Big solar storm (G4) is likely tonight and through the weekend

It’s a good weekend to disconnect any sensitive equipment from power, and go enjoy outdoors. There could be some communication outages (especially satellite) and a few power outages and surges–not necessarily surges that UPS and surge protectors can deal with gracefully. GPS could also be affected, so don’t count on it for anything important.

Be sure to go outside in the dark (if you’re lucky enough to have any dark) and check for auroras. Past G4 storms have had auroras visible as far south as northern california.


Friend just texted some nice shots of the Aurora in Michigan tonight. (Nothing here but the neighbors light pollution, sigh).

I’m in Oregon up in the hills away from light pollution and I just went out to see what I could see. My view is the northern sky. With the naked eye I could only see a few faint streaks. Definitely something unusual.

But I held up my iPhone camera and wow, colors galore! There’s something about the colors that the the phone can see that the human eye can’t. It’s incredible!


The geomagnetic storm could last until Monday - it is one of the strongest in decades. It could zap some electronics, including satellites (GPS?)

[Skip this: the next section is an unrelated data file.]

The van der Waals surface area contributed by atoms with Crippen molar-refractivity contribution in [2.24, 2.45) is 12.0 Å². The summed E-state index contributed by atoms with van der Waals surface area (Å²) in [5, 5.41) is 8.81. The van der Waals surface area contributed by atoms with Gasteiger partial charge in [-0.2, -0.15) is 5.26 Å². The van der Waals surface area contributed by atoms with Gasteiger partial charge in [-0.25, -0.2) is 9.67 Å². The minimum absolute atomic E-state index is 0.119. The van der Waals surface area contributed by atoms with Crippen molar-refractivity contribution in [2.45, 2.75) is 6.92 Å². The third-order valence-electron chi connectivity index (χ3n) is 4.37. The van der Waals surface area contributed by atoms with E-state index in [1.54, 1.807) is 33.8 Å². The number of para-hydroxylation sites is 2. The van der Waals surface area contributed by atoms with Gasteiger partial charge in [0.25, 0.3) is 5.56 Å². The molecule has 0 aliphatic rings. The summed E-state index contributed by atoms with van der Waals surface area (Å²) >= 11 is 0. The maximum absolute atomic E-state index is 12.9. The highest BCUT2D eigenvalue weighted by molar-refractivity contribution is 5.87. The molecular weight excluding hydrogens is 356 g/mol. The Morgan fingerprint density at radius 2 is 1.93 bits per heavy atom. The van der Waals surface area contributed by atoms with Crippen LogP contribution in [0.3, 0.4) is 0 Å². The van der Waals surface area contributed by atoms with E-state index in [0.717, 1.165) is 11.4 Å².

1 Like

My friend reported the same thing. My brother also just south in the foothills.

Could be a time for a short dark sky road trip!

1 Like

Seen in Florida and Puerto Rico!

My son Tristan reported the same thing from Vancouver. Alas, it was cloudy here.

1 Like

Could the storm damage disconnected SSDs? What about connected SSDs?

“Could the storm damage disconnected SSDs?”

Vanishingly unlikely, if it’s fully disconnected–not connected to power, or to a computer that’s plugged in (even if turned off).

“What about connected SSDs?”

Very unlikely, though not impossible. The main risk for normal people is a big power surge leading to an outage. Think a lighting-like surge, but potentially bigger and longer duration. The power infrastructure, in principle, will shut down before that hits customers, but they can’t always. The sun is too energetic for mere humans to outwit completely even if the infrastructure was perfect.

I disconnected my backup drives just on the off chance, since losing a few days of puttering is inconsequential, but it’s been too long since I’ve done an off site backup so I don’t want any risk to my main backups. I’m trying to convince myself to disconnect all of the computers just so I’ll have to do more analog things, but that’s a much harder sell…


I am too close to Portland to see any aurora. How far up in the hills are you?

I am at 800-ft elevation, about an hour south of Portland in wine country.

1 Like

Although my colors and patterns aren’t nearly as impressive as others’ photos, I was very surprised to capture anything in northern Alabama. I went out at 4 AM, thanks to my dog needing out, I set my iPhone 13 to Night mode and pointed it at what appeared to me to be an empty dark sky. As the experts explained, the camera can capture things that the eye can’t see. By examining the EXIF data on the photo I discovered my iPhone had taken four 1-second shots and combined them to create this image. I did not make any adjustments to the image before posting it here. It’s proof that the aurora, which I had never expected to see, made it to Alabama.